Y.A. Tittle did not fit the mold of a shotgun-style quarterback in San Francisco for coach Red Hickey.  And in 1961 when Hickey’s innovative 49er’s offensive set became all the rage in the NFL, John Brodie, Bobby Waters and rookie Billy Kilmer were all ahead of him on the depth chart.  After starting only four games in 1960, he was traded to the Giants to begin the 1961 season.  Tittle led the Giants to the Eastern Division championships in 1961, ’62 and ’63.  Y.A. was obviously not over the hill as some had suggested on the west coast.  He simply did not fit into the 49ers system.  But he was a perfect fit with the New York Giants.  Had he jumped to the New York Titans during that same time and accomplished what he did in the Polo Grounds instead of Yankee Stadium – would Tittle have been considered the superstar he became after leaving San Francisco?  Doubtful, but then again, would Harry Wismer been able to surround Y.A. with the talent he walked into with the Giants?

Then there is Dr. Frank Ryan.  Ryan was a part time quarterback for the Rams from 1958 through 1961, unable to unseat both Bill Wade and Zeke Bratkowski.  In 1962 Ryan was traded to the Cleveland Browns where he shared the starting role with unheralded Jim Ninowski who was 9-8-1 with the Lions in ’60 and ’61.   Then from 1963 to 1967 Dr. Ryan led the Browns to a 48-17-1 record and two championship games.  However ineffective or underachieving he may have been in Los Angeles, Ryan proved his ability in Cleveland with his leadership, cerebral play calling and his accuracy as a passer.  Had he done those same things in Oakland or Denver would his legacy be the same?

Similarly Bill Wade was deemed expendable by the Rams after 1960 and shared the quarterback duties in Chicago with Ed Brown in 1961.  Wade became the starter in 1962 and the following season led the Bears to the league championship.  From 1961 through 1965 Tittle, Wade and Ryan, all unwanted by their original teams, led their new teams to division titles and NFL championship games.  Morrall did the same in 1968.  Had they reinvented themselves with an AFL team instead of being recycled in the NFL would they have been considered castoffs that only gained success because they were no longer in the NFL?

AFL quarterbacks George Blanda, Len Dawson, Jack Kemp, Babe Parilli, and Tobin Rote were all considered washed up, cast off or incapable of leading teams by the NFL.  And from 1960 through 1966 they all had similar successes as those of Tittle, Wade and Ryan, leading their AFL teams to division titles, championship games and league championships after being under-utilized or unwanted by the Bears, Steelers, Browns, Giants and Lions.  But in contrast to Messrs. Tittle, Ryan, Wade and Morrall, it was said (by NFL personnel and journalists) that they only happened onto any semblance of success because they left the NFL for that weaker, other league.  The NFL teams and writers never forgave them for the remainder of their playing days for their feats of revival. And while Blanda and Dawson have entered shrine of greatness, many other AFL players who dared to move beyond NFL to taste the forbidden fruit of success in the American Football League have been exiled from any Canton inclusion for their sin of not bowing before the false god that calls itself the National Football League.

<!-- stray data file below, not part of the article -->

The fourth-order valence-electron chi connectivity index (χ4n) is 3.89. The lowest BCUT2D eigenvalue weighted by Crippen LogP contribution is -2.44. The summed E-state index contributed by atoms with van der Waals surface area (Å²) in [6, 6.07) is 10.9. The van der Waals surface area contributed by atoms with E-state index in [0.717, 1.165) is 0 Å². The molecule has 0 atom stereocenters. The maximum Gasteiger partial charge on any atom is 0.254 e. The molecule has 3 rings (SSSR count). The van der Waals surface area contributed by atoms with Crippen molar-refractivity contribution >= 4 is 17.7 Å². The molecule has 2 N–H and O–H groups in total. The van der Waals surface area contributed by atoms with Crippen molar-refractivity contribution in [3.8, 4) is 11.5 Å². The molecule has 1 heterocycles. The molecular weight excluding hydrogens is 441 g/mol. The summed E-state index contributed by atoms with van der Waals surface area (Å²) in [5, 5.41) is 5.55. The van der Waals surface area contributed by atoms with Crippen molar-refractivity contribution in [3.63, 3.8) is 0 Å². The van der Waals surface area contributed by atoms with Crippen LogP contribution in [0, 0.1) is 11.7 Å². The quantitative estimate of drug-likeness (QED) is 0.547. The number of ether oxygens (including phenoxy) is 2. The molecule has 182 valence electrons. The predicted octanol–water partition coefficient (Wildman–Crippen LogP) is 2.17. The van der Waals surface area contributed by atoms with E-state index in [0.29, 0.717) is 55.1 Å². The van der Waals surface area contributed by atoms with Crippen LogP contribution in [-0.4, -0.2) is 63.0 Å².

FACT:  “Rejects” are not necessarily flawed personnel.  The flaws instead, in the cases of many AFL players, was in the assessment or prejudice of NFL teams.  Mistakes in evaluation, like those listed above, happened all the time.  And within the caste system under which the NFL operated those who had the fortitude and belief in themself to move beyond the tight-fisted grip of the NFL were able to find success elsewhere rather than be defined by the whims, wishes and misguided thinking of their NFL teams.